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Structure function studies of RelA regulation by starvation signals

Grant number: 15/19183-3
Support type:Scholarships in Brazil - Post-Doctorate
Effective date (Start): February 01, 2016
Effective date (End): January 31, 2017
Field of knowledge:Biological Sciences - Biochemistry - Biochemistry of Microorganisms
Principal researcher:Frederico José Gueiros Filho
Grantee:Ashwana Devi Fricker
Home Institution: Instituto de Química (IQ). Universidade de São Paulo (USP). São Paulo , SP, Brazil

Abstract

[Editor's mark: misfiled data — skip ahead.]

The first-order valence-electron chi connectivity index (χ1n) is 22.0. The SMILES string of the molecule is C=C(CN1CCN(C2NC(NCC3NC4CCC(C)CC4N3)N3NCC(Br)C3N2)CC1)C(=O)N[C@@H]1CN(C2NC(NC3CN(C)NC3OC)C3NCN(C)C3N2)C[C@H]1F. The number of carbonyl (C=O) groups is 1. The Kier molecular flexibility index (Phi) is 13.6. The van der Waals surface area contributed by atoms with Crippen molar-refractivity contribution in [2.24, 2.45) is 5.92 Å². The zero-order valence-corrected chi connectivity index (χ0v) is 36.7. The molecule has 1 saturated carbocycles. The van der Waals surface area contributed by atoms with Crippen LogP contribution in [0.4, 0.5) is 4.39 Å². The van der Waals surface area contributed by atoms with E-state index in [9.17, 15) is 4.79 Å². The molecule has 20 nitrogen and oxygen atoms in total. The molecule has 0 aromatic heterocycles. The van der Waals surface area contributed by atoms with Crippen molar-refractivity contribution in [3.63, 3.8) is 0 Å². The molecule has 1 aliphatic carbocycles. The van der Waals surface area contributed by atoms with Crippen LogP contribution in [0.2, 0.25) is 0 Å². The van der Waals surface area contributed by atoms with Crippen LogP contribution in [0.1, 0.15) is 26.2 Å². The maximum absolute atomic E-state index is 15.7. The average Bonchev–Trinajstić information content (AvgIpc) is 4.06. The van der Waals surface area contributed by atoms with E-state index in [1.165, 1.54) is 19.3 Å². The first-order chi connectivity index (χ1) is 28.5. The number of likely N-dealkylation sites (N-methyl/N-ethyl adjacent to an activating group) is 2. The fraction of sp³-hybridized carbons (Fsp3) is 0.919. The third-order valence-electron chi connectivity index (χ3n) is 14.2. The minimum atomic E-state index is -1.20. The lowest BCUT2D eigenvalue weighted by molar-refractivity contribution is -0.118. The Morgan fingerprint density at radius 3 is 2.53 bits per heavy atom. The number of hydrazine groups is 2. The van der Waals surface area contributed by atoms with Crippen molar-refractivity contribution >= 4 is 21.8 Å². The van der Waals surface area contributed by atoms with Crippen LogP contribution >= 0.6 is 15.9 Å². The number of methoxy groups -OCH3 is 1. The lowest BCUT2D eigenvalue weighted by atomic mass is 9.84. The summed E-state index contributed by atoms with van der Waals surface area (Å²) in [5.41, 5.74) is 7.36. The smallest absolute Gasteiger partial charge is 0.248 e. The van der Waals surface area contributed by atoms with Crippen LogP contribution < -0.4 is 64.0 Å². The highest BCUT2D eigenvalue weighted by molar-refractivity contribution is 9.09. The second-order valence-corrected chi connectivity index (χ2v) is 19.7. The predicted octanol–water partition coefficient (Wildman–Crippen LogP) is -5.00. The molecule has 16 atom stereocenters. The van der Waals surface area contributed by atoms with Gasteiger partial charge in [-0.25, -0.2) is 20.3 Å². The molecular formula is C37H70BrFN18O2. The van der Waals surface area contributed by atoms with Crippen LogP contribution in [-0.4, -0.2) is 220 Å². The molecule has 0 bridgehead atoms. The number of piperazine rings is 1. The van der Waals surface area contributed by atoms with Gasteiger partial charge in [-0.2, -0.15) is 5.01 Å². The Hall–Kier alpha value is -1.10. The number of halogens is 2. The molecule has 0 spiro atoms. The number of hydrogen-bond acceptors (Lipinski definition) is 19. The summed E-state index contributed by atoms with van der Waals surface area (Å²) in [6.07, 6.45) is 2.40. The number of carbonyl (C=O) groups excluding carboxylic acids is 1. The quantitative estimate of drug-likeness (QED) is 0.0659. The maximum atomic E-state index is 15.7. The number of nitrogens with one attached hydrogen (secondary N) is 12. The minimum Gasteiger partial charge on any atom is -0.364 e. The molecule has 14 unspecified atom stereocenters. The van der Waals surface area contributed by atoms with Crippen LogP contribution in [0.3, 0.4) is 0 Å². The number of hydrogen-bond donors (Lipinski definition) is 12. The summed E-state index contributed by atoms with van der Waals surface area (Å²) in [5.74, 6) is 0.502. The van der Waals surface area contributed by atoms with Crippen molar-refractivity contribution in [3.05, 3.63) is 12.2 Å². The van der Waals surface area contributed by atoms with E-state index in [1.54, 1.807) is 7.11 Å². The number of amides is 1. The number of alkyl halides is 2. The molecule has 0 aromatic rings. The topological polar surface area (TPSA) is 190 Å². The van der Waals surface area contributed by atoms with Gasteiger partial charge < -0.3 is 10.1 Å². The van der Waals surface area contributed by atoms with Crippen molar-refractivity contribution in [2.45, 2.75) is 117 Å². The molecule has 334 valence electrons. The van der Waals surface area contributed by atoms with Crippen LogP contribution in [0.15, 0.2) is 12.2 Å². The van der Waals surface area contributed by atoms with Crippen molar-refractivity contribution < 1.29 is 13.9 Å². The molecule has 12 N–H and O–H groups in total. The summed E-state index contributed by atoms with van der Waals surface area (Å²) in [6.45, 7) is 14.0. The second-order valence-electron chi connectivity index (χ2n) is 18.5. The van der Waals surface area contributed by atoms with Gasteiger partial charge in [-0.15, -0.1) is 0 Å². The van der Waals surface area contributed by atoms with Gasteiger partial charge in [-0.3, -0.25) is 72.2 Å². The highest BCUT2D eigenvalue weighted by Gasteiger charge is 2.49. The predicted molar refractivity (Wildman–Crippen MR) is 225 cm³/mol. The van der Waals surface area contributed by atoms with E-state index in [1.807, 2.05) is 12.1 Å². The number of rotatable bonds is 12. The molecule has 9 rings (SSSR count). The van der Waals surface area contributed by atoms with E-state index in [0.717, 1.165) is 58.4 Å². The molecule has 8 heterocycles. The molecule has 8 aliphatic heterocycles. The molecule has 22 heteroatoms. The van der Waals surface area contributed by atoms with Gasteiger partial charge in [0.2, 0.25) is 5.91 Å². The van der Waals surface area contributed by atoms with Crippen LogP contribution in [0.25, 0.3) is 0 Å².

Antibiotics are the guns and swords of bacterial warfare. In the early 1900s, the antibiotic penicillin was used to control bacterial infections in humans. Since then, the use and misuse of antibiotics has led to various resistant strains of bacteria. One way in which bacteria can resist being killed by antibiotics but which does not require the uptake of a resistance gene is through the stringent response. This stress response is regulated by the small molecule (p)ppGpp. High levels of (p)ppGpp lead to downregulation of transcription, translation, DNA replication, in addition to upregulation of motility, biofilm production, and virulence. In Gram positive organisms, including both pathogens and non-pathogens, (p)ppGpp levels are regulated by a bifunctional synthetase/hydrolase with a C-terminal regulatory domain, RelA. In the model system Bacillus subtilis, two minor synthetases, YjbM and YwaC also affect cellular (p)ppGpp levels. These minor synthetases share homology to the synthesis domain of RelA, however, the regulatory domain of RelA has been poorly characterized. Furthermore, while it is clear that RelA is regulated by metabolic signals in response to starvation conditions, the exact mechanism by which this occurs is not yet known. Therefore, two aims of the present work are to characterize the domains of B. subtilis RelA through both a global domain deletion analysis and random mutagenesis. B. subtilis will also be used as a heterologous system for the characterization of the RelA proteins from pathogenic organisms from phylogenetically diverse species. The structure-function knowledge gathered in this study should pave the way for development of small molecules that are capable of being used in junction with antibiotics to prevent the survival of these bacteria.

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